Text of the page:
See also commentary by Guido Van den Ackerveken "How plants differ in toxin-sensitivity".

 

Bailey et al. 1995. on Fusarioum Nep1.

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MPMI Special Issue: Focus on Effector-Triggered Susceptibility (2017)

MPMI Special Issue: Focus on Effector-Triggered Susceptibility (2017) | Plants and Microbes | Scoop.it

Focus on Effector-Triggered Susceptibility

Wenbo Ma, Yuanchao Wang, and John McDowell

 

Trick or Treat: Microbial Pathogens Evolved Apoplastic Effectors Modulating Plant Susceptibility to Infection

Yan Wang and Yuanchao Wang

 

Altering Plant Defenses: Herbivore-Associated Molecular Patterns and Effector Arsenal of Chewing Herbivores

Saumik Basu, Suresh Varsani, and Joe Louis

 

Effector Biology in Focus: A Primer for Computational Prediction and Functional Characterization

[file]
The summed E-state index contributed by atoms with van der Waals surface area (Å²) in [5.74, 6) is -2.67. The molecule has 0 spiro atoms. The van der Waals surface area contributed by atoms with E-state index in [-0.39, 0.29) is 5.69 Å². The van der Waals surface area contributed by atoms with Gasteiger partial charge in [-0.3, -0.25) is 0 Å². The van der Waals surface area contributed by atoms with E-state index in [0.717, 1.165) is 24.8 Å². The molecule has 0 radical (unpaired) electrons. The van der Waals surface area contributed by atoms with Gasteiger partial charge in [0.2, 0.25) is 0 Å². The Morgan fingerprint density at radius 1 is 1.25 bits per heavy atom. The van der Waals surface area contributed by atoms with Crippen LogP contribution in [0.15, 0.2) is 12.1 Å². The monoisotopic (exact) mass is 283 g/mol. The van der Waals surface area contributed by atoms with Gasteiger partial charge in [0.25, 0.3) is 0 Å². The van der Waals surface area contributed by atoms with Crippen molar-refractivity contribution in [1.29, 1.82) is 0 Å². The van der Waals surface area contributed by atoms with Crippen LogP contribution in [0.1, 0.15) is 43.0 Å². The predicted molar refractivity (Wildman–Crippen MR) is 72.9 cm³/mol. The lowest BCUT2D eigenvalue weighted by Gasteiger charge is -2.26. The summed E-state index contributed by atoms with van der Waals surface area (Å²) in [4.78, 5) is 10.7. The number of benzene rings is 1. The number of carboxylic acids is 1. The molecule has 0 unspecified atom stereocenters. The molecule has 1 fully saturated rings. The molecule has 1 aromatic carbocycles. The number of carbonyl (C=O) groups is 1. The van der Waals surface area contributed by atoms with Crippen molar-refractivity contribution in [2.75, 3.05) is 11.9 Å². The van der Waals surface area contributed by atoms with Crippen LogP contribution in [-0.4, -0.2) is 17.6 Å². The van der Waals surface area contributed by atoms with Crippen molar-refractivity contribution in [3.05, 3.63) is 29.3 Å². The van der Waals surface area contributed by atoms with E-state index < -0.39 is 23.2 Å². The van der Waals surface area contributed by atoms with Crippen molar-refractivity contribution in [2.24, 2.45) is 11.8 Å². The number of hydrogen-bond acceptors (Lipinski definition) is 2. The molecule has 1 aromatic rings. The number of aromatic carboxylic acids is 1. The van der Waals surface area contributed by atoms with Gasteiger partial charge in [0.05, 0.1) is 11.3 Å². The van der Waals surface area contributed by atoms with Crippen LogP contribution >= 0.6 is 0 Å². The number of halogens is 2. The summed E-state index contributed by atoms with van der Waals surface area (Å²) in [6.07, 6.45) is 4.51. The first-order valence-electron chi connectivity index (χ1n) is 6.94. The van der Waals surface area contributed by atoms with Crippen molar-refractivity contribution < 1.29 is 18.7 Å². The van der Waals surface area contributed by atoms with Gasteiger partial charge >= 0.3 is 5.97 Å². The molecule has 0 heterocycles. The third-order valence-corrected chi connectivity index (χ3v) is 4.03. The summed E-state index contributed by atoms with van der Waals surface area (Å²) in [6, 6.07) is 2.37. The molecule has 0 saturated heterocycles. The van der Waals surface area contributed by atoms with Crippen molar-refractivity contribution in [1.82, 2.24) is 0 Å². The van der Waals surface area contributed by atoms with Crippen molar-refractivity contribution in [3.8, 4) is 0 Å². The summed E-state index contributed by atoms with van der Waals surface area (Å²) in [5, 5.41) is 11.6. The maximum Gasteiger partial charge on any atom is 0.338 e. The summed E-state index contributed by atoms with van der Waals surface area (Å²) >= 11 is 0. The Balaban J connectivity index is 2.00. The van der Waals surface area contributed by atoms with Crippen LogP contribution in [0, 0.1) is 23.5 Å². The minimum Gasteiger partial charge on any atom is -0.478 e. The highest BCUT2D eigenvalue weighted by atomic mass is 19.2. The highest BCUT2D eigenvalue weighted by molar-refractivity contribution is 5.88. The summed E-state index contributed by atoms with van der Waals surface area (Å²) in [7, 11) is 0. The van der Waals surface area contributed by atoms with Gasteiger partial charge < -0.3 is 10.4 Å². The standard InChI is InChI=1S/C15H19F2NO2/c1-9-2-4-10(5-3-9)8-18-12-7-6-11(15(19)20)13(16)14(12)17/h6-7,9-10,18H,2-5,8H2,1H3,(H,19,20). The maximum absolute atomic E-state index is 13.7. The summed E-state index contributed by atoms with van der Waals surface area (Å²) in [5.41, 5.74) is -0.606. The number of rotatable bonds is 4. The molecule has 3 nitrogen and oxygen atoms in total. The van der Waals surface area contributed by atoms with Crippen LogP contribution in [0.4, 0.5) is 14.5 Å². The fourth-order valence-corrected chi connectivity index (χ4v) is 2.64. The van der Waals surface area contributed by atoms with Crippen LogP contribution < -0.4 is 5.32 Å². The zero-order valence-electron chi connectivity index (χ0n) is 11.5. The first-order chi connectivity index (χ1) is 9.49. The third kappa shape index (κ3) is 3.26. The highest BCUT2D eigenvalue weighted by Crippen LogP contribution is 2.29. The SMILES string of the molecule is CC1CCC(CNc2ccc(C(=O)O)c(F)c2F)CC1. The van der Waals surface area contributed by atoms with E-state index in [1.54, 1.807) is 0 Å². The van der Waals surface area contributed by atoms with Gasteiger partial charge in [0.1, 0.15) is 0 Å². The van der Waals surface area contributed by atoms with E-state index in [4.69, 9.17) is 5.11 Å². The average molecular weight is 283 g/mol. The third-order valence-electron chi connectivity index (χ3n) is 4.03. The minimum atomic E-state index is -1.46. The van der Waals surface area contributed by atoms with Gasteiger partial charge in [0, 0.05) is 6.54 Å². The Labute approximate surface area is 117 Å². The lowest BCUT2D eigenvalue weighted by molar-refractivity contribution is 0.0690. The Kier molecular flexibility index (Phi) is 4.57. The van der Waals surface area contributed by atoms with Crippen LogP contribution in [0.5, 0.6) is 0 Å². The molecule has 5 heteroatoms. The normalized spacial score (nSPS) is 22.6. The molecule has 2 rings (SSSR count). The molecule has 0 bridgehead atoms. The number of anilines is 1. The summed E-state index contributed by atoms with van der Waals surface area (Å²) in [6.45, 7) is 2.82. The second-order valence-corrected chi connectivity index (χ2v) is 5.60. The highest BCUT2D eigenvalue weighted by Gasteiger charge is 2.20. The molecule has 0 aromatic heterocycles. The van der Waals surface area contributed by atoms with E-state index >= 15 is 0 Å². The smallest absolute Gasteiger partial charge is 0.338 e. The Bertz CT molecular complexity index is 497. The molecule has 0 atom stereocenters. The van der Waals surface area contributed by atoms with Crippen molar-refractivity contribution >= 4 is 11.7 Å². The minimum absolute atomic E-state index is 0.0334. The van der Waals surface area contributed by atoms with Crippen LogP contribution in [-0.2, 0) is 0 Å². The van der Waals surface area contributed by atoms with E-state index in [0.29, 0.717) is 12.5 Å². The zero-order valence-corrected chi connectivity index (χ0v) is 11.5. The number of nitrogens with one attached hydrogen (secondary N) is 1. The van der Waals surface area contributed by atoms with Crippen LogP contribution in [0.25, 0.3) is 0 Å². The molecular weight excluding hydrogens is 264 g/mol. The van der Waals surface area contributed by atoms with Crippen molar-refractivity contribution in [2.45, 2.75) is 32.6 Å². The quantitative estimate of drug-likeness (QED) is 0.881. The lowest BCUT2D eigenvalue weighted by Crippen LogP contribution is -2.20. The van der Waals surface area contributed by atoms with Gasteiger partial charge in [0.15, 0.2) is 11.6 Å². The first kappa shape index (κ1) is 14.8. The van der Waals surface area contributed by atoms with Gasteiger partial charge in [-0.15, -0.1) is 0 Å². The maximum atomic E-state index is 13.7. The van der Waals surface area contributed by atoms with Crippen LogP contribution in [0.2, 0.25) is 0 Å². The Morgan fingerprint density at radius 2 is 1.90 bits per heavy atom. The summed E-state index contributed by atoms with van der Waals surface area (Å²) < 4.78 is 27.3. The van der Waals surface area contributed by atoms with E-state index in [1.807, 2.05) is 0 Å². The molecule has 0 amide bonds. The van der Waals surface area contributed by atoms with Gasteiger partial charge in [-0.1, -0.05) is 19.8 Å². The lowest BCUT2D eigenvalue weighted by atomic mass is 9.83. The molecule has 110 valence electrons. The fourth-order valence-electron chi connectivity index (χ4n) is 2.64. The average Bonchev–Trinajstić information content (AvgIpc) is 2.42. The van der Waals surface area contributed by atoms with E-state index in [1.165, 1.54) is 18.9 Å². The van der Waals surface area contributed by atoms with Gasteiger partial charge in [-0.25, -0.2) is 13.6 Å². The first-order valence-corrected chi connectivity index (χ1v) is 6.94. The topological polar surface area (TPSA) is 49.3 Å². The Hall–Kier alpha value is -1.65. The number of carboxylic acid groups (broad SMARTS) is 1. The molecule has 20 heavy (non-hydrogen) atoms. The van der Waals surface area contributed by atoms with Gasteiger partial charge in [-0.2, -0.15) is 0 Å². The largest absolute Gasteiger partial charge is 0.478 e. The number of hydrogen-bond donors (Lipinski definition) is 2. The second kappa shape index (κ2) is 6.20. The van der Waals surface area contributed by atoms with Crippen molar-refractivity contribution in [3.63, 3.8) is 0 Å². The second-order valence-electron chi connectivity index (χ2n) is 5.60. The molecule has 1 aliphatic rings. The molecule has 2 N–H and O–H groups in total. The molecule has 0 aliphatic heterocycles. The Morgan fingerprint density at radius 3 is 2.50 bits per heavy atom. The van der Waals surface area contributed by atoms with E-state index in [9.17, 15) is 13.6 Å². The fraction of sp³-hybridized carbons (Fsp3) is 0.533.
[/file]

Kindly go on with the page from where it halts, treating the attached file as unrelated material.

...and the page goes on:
Ronaldo J. D. Dalio, John Herlihy, Tiago S. Oliveira, John M. McDowell, and Marcos Machado

 

Lessons in Effector and NLR Biology of Plant-Microbe Systems

Aleksandra Białas, Erin K. Zess, Juan Carlos De la Concepcion, Marina Franceschetti, Helen G. Pennington, Kentaro Yoshida, Jessica L. Upson, Emilie Chanclud, Chih-Hang Wu, Thorsten Langner, Abbas Maqbool, Freya A. Varden, Lida Derevnina, Khaoula Belhaj, Koki Fujisaki, Hiromasa Saitoh, Ryohei Terauchi, Mark J. Banfield, and Sophien Kamoun

 

The Elicitor Protein AsES Induces a Systemic Acquired Resistance Response Accompanied by Systemic Microbursts and Micro–Hypersensitive Responses in Fragaria ananassa

Verónica Hael-Conrad, Silvia Marisa Perato, Marta Eugenia Arias, Martín Gustavo Martínez-Zamora, Pía de los Ángeles Di Peto, Gustavo Gabriel Martos, Atilio Pedro Castagnaro, Juan Carlos Díaz-Ricci, and Nadia Regina Chalfoun